Lots of alpaca questions! Any tips would be appreciated!

Discussion in 'Other Pets & Livestock' started by Picklestix7866, Mar 10, 2009.

  1. Picklestix7866

    Picklestix7866 Chillin' With My Peeps

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    Feb 20, 2009
    Thawing Minnesota
    Hi! I'm leasing alpacas from my neighbor down the road for 4H and I'm wondering if anyone has any tips for me. My sister and I are going to both bring one gelding to the county fair. They are barely halter trained and we are going to be working with them a lot in the spring. They only live half a mile down the road.

    What should we work on? I believe there is an obstacle coarse and showmanship class. This is the first year our county is doing alpacas, so the extension office isn't much help.

    What types of obsacles should we work on? How do we work with them on being calm when touching them? They panic when we touch their legs, body, head, etc. I got my alpaca to finally trust me enough to let me pick some hay out of his fluff on his head. I'm also trying to teach simple commands like walk, stop, and UhUh when he does something wrong.

    Any tips would be greatly appreciated!
    Thanks!
     
    Last edited: Mar 11, 2009
  2. Picklestix7866

    Picklestix7866 Chillin' With My Peeps

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    Feb 20, 2009
    Thawing Minnesota
    Does anyone out here have alpacas? I'm having a heck of a time finding ANYONE that knows about training alpacas. Please give me any advice that you can. Thanks!
     
  3. Chirpy

    Chirpy Balderdash

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    May 24, 2007
    Colorado
    My daughter is in the Alpaca project for 4H so we can probably help you quite a bit.

    First, never leave halters on the Alpacas. Take them off after each training and put them back on for the next time.

    Always move slowly and talk quietly when around your Alpacas.

    They hate having their heads/ears and legs touched. Start by tying them to a fence or something stable using a quick release knot. Gently touch them starting around the neck and back. You need to remember that they have a heavy fleece and if you just lightly touch them they won't even feel it. So, touch gently but with enough pressure that they feel you. If they move away from you (they will) or kick at you (hopefully they won't but some might) just keep working with them. Just stay away from their feet if they are kickers. After you've been touching them on their neck and back and they are responding well to that then move to their legs, their back end and eventually to their head/ears. This process may be done all in one training session or you may take several to get there. You will want to touch them all over at the beginning of every training session.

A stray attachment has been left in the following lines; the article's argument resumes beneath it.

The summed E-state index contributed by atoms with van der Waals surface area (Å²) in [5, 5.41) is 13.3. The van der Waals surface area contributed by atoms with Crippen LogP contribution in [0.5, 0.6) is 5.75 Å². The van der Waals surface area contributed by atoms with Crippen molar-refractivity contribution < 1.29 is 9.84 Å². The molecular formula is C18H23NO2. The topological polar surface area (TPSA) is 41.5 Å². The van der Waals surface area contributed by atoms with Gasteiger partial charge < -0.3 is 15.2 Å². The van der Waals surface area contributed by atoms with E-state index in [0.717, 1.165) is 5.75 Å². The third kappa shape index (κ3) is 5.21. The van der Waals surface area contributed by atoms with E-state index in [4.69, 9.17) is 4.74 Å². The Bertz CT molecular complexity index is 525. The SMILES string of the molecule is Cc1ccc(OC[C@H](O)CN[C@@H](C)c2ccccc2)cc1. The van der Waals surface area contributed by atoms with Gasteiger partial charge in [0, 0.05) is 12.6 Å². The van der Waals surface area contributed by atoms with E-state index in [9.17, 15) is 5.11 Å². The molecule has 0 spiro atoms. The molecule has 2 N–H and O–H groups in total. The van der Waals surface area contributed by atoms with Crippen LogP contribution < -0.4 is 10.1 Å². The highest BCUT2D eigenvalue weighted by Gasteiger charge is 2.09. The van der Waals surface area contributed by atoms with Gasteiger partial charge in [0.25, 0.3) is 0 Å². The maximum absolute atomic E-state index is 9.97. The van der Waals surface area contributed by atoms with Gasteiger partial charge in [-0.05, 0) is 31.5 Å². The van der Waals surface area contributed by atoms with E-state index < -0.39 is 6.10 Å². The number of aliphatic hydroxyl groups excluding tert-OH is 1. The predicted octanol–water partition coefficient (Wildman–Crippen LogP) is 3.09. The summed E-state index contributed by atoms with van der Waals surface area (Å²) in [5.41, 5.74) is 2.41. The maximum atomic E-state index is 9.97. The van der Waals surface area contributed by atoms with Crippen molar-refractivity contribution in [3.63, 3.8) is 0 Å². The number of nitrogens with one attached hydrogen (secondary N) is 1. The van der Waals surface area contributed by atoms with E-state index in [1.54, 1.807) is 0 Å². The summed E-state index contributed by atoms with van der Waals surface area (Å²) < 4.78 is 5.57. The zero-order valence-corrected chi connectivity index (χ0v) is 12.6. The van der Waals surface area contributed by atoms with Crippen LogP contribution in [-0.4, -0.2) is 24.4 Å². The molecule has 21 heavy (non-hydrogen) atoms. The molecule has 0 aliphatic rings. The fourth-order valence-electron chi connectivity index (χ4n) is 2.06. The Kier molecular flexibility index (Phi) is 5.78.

Now, after your 'touching' session it's time to work with them. First, spend some time just leading them around. Keep one hand close to their chin, on the lead rope. You are in charge but 'bullying' them will just get them to shut down and possibly kush on you. So, take it slow and easy and talk to them while you lead them around.

    Some of the obstacles that they use at shows:

    A teeter/totter. It's roughly a 4x8 piece of plywood with a 6x6 or larger type board under it in the middle so when you walk on one end and then over the middle it the other end goes to the ground (I hope that makes sense.).

    A 'tunnel' that can be made with pvc pipes that are about 12 ft. long and gently bent with both ends stabilized in the ground. In essence it's an upside down "U" shape that you walk under/through while leading your Alpaca. It's not solid there are about 12" spaces between the pipes.

    A set of stairs (about three) that you go up and then down on the other side. Each stair platform is roughly 4x4 feet so that the Alpaca can get their whole body on one stair before moving up or down to the next one.

    Using 2x4s or 4x4s or such make a "L" shape on the ground with about 3 feet in between that you will lead the Alpaca through.

    These should get you started.

    I can probably get pictures of what our club uses for the obstacle course if you think that would help you.

    Good luck and have lots of fun.
     

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